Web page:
Whether it's the opponent's top scorer or the
A confluence of greater maturity and an appreciation of the disparity between Lovejoy's prior
"He can skate, defend, plays hard all the time," Ducks Coach Bruce Boudreau said. "When we play a team with a No. 1 line that's very fast, he's always against that team — might be the only one who can catch 'em.
"He's brought a lot of stability to our defense."
The 6-foot-2 Lovejoy, 30, is also undeniably smart, his Ivy League education (Dartmouth) shining not only in the heat of games but when he is called upon by reporters for frequent state-of-the-team updates.
"Most of us think what he says, but he always says it best, exactly what's going on with us," said rookie defenseman Hampus Lindholm, with whom Lovejoy is currently paired. "Same thing out there [on the ice, he] always knows what's going on."
Lovejoy was dealt to the Ducks in February 2013 from the talented
"Every mistake I made, I knew it'd cost me the next game, if not more," Lovejoy said. "I had to become a student of the game. If I made a mistake, my night was over."
When Ducks General Manager
"With that, and playing for guys like Bruce and [Ducks assistant] Bob Woods, I knew, here was the NHL opportunity I've been waiting for," Lovejoy said.
The Ducks saw enough of Lovejoy in 32 games last season (10 assists, 29 penalty minutes, plus-six) to award him a three-year contract extension and pair him with 22-year-old
"Ben has been a good fit for us," Murray said. "Works hard, is a character player, has a positive, upbeat attitude every day."
Lovejoy has led the Ducks with more than 200 hits. He ranks second in blocked shots and is poised to establish a career-high points total as his team seeks to clinch a second straight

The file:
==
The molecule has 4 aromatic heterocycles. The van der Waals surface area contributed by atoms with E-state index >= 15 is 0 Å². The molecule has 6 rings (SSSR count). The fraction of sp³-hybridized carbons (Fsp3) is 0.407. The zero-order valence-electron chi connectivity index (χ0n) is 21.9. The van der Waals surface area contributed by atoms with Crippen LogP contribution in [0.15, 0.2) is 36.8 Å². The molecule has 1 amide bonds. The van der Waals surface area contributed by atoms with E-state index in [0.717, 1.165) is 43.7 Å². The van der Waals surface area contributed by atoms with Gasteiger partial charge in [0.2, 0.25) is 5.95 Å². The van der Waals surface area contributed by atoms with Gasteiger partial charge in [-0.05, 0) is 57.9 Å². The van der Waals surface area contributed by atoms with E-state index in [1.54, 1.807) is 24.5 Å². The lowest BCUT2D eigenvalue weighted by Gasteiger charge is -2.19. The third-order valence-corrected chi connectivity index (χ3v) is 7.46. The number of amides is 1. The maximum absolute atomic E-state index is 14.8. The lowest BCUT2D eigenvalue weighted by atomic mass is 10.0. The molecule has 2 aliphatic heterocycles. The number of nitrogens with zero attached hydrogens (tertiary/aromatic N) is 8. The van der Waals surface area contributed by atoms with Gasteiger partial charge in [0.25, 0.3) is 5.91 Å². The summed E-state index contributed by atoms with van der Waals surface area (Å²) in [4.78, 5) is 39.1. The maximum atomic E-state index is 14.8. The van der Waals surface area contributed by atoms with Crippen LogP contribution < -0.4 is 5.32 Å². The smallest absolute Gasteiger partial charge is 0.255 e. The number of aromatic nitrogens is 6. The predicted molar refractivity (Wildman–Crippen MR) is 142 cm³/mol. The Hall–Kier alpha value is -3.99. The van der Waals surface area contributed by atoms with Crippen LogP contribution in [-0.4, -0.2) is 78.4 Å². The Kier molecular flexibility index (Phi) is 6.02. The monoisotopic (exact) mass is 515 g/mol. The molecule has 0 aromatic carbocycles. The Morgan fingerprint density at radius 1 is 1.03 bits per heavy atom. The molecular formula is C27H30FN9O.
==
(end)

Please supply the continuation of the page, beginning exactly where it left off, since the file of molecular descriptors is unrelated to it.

Some pro athletes are just like the rest of us, waiting for that door of opportunity to crack open. When it does, will we kick it open wider or shrink from the pressure?
"I always thought and hoped I could do more there, but didn't know," Lovejoy said. "I'm so lucky to have been given a chance to play on a regular basis and get comfortable and not be afraid to make mistakes."
You could argue there hasn't been a more obvious gaffe for the Ducks this season than Lovejoy trying to smack a puck up ice in overtime against the
Taking full account, Lovejoy was at his locker, answering reporters' questions immediately afterward.
And Boudreau put Lovejoy back in there the next game for 24 minutes, 53 seconds in the Ducks' 1-0 overtime victory over the Tampa Bay Lightning.
Lovejoy is plus-22 on the ice this season, saying he particularly enjoys games against the Ducks' fiercest
Diving forward and extending his stick, he stopped San Jose's
Days later, the self-deprecating Lovejoy kidded after a two-goal game to beat Edmonton that it took "a perfect storm" of events to let that happen, given his weak slapshot.
"In so many ways, it's been different here," Lovejoy said. "I'm relied upon. I don't have to prove myself."
His chemistry with Fowler has been a testimonial to teamwork.
"I want Cam to be really good," Lovejoy said. "I tell him all the time, 'I never need the puck.' We've elevated each other.
"We all want to be
"I just turned 30, this is my seventh year pro. I know now what I need to be a successful NHLer."
AT EDMONTON OILERS
When: 5 PDT.
On the air: TV: Prime Ticket; Radio: 830.
Update: It took three third-period goals for the Ducks to edge the